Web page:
a. The act of piercing or pricking.
b. The sensation of being pierced or pricked.
a. A persistent or sharply painful feeling of sorrow or remorse.
b. A small, sharp, local pain, such as that made by a needle or bee sting.
- A small mark or puncture made by a pointed object.
- A pointed object, such as an ice pick, goad, or thorn.
- Chiefly British A hare's track or footprint.
- Vulgar Slang A penis.
- Vulgar Slang A person considered to be mean or contemptible, especially a man.
verbpricked, prick·ing, pricks
a. To puncture lightly.
b. To make (a hole) by puncturing something.
- To spur (a horse).
- To affect with a mental or emotional pang, as of sorrow or remorse: criticism that pricked his conscience.
- To impel as if with a spur; stimulate or provoke.
- To mark or delineate on a surface by means of small punctures: prick a pattern on a board.
- To pierce the quick of (a horse's hoof) while shoeing.
- To transplant (seedlings, for example) before final planting.
- To cause to stand erect or point upward: The dogs pricked their ears.
Phrasal Verbs: prick off Nautical
- To pierce or puncture something or cause a pricking feeling.
- To feel a pang or twinge from being pricked.
a. To spur a horse on.
b. To ride at a gallop.
- To stand erect; point upward: The dog's ears pricked at the noise.
To measure with dividers on a chart.
Origin of prick
Middle English from
Old English prica puncture
- A small hole or perforation, caused by piercing. [from 10th c.]
- An indentation or small mark made with a pointed object. [from 10th c.]
- A small pointed object. [from 10th c.]
- The experience or feeling of being pierced or punctured by a small, sharp object. [from 13th c.]
- I felt a sharp prick as the nurse took a sample of blood.
- (slang, vulgar) The penis. [from 16th c.]
- (slang, pejorative) Someone (especially a man or boy) who is unpleasant, rude or annoying. [from 16th c.]
- (now historical) A small roll of yarn or tobacco. [from 17th c.]
- The footprint of a hare.
From Middle English prik, prikke, from Old English prica, pricu (“a sharp point, minute mark, spot, dot, small portion, prick"), from Proto-Germanic *prik- (“a prick, point"). Cognate with West Frisian prik (“small hole"), Dutch prik (“point, small stick"), Danish prik (“dot"), Icelandic prik (“dot, small stick"). Pejorative context came from prickers, or witch-hunters.
(third-person singular simple present pricks, present participle pricking, simple past and past participle pricked)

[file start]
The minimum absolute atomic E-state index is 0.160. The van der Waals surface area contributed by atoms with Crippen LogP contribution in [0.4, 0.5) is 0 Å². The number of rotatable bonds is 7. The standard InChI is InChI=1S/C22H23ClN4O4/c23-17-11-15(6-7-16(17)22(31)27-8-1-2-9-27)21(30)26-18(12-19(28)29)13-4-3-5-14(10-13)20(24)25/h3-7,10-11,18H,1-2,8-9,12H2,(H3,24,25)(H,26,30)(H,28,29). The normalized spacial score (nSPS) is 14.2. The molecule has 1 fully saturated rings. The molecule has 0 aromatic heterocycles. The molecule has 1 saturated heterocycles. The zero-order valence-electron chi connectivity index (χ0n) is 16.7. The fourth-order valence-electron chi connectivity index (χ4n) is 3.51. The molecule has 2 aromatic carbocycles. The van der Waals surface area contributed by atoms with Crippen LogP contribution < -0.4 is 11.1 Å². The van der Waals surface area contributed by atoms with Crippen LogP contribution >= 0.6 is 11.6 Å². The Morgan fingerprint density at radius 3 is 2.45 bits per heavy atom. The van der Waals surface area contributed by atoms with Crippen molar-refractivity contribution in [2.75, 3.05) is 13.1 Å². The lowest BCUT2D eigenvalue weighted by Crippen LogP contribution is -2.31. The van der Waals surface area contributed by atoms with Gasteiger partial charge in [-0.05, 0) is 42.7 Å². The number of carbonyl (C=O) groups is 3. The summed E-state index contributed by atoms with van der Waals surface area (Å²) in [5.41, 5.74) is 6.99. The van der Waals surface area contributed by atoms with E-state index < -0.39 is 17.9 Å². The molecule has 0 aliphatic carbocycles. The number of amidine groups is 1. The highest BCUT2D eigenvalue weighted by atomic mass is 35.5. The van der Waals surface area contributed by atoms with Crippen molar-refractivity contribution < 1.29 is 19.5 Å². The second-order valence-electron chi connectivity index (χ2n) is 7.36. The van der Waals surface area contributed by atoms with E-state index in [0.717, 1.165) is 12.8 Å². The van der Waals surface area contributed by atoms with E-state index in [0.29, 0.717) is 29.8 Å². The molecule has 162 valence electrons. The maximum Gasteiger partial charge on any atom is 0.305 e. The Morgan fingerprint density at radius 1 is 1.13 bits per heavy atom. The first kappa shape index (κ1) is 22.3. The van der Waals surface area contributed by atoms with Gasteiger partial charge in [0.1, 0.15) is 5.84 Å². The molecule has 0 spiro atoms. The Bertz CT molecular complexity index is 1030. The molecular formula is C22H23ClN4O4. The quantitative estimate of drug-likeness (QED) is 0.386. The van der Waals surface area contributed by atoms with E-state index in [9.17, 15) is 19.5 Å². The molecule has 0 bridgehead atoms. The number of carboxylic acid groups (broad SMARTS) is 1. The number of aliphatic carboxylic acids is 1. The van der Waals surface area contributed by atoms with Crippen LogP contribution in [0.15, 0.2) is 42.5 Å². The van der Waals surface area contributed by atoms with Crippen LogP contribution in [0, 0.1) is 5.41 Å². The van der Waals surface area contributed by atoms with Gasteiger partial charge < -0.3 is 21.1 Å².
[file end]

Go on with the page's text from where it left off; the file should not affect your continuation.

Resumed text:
- To pierce or puncture slightly. [from 11th c.]
- John hardly felt the needle prick his arm when the adept nurse drew blood.
- To form by piercing or puncturing.
- to prick holes in paper
- to prick a pattern for embroidery
- to prick the notes of a musical composition
- (intransitive, dated) To be punctured; to suffer or feel a sharp pain, as by puncture.
- A sore finger pricks.
- To incite, stimulate, goad. [from 13th c.]
- To affect with sharp pain; to sting, as with remorse.
- (intransitive, archaic) To urge one's horse on; to ride quickly. [from 14th c.]
- (chiefly nautical) To mark the surface of (something) with pricks or dots; especially, to trace a ship's course on (a chart). [from 16th c.]
- To make acidic or pungent.
- (intransitive) To become sharp or acid; to turn sour, as wine.
- To aim at a point or mark.
- To fix by the point; to attach or hang by puncturing.
- to prick a knife into a board
- Sir Walter Scott
- Let the soldiers for duty be carefully pricked off.
- Those many, then, shall die: their names are pricked.
- To make sharp; to erect into a point; to raise, as something pointed; said especially of the ears of an animal, such as a horse or dog; and usually followed by up.
- (farriery) To drive a nail into (a horse's foot), so as to cause lameness.
Part or all of this entry has been imported from the 1913 edition of Webster's Dictionary, which is now free of copyright and hence in the public domain. The imported definitions may be significantly out of date, and any more recent senses may be completely missing.
From Middle English prikken, from Old English prician (“to prick"), from Proto-Germanic *prik- (“to pierce, prick"). Cognate with English dialectal pritch, Dutch prikken (“to prick, sting"), Middle High German pfrecken (“to prick"), Swedish pricka (“to dot, prick").